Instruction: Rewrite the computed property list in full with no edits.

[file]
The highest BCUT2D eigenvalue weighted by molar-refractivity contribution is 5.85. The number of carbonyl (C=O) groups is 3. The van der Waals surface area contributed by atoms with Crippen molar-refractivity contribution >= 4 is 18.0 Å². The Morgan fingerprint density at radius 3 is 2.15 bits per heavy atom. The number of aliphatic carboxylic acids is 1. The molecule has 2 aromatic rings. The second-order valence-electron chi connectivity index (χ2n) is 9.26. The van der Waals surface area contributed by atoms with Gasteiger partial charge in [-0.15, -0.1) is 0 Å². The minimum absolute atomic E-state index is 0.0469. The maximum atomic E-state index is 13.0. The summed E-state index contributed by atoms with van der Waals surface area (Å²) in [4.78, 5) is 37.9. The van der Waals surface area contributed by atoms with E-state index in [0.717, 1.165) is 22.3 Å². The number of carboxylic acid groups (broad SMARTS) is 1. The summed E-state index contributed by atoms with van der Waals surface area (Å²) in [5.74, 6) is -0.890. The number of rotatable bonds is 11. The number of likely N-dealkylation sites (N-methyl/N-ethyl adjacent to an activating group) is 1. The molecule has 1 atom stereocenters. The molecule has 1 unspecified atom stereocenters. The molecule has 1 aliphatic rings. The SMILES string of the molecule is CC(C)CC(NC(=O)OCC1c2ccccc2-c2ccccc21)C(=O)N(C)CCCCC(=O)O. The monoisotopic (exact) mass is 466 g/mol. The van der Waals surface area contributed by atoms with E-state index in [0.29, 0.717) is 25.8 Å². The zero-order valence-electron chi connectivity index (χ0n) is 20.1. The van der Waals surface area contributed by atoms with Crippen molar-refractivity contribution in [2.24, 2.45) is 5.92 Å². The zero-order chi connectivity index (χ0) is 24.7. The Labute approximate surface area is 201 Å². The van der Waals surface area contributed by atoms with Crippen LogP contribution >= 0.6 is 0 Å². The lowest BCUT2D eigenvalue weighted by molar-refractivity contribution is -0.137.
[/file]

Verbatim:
The highest BCUT2D eigenvalue weighted by molar-refractivity contribution is 5.85. The number of carbonyl (C=O) groups is 3. The van der Waals surface area contributed by atoms with Crippen molar-refractivity contribution >= 4 is 18.0 Å². The Morgan fingerprint density at radius 3 is 2.15 bits per heavy atom. The number of aliphatic carboxylic acids is 1. The molecule has 2 aromatic rings. The second-order valence-electron chi connectivity index (χ2n) is 9.26. The van der Waals surface area contributed by atoms with Gasteiger partial charge in [-0.15, -0.1) is 0 Å². The minimum absolute atomic E-state index is 0.0469. The maximum atomic E-state index is 13.0. The summed E-state index contributed by atoms with van der Waals surface area (Å²) in [4.78, 5) is 37.9. The van der Waals surface area contributed by atoms with E-state index in [0.717, 1.165) is 22.3 Å². The number of carboxylic acid groups (broad SMARTS) is 1. The summed E-state index contributed by atoms with van der Waals surface area (Å²) in [5.74, 6) is -0.890. The number of rotatable bonds is 11. The number of likely N-dealkylation sites (N-methyl/N-ethyl adjacent to an activating group) is 1. The molecule has 1 atom stereocenters. The molecule has 1 unspecified atom stereocenters. The molecule has 1 aliphatic rings. The SMILES string of the molecule is CC(C)CC(NC(=O)OCC1c2ccccc2-c2ccccc21)C(=O)N(C)CCCCC(=O)O. The monoisotopic (exact) mass is 466 g/mol. The van der Waals surface area contributed by atoms with E-state index in [0.29, 0.717) is 25.8 Å². The zero-order valence-electron chi connectivity index (χ0n) is 20.1. The van der Waals surface area contributed by atoms with Crippen molar-refractivity contribution in [2.24, 2.45) is 5.92 Å². The zero-order chi connectivity index (χ0) is 24.7. The Labute approximate surface area is 201 Å². The van der Waals surface area contributed by atoms with Crippen LogP contribution >= 0.6 is 0 Å². The lowest BCUT2D eigenvalue weighted by molar-refractivity contribution is -0.137.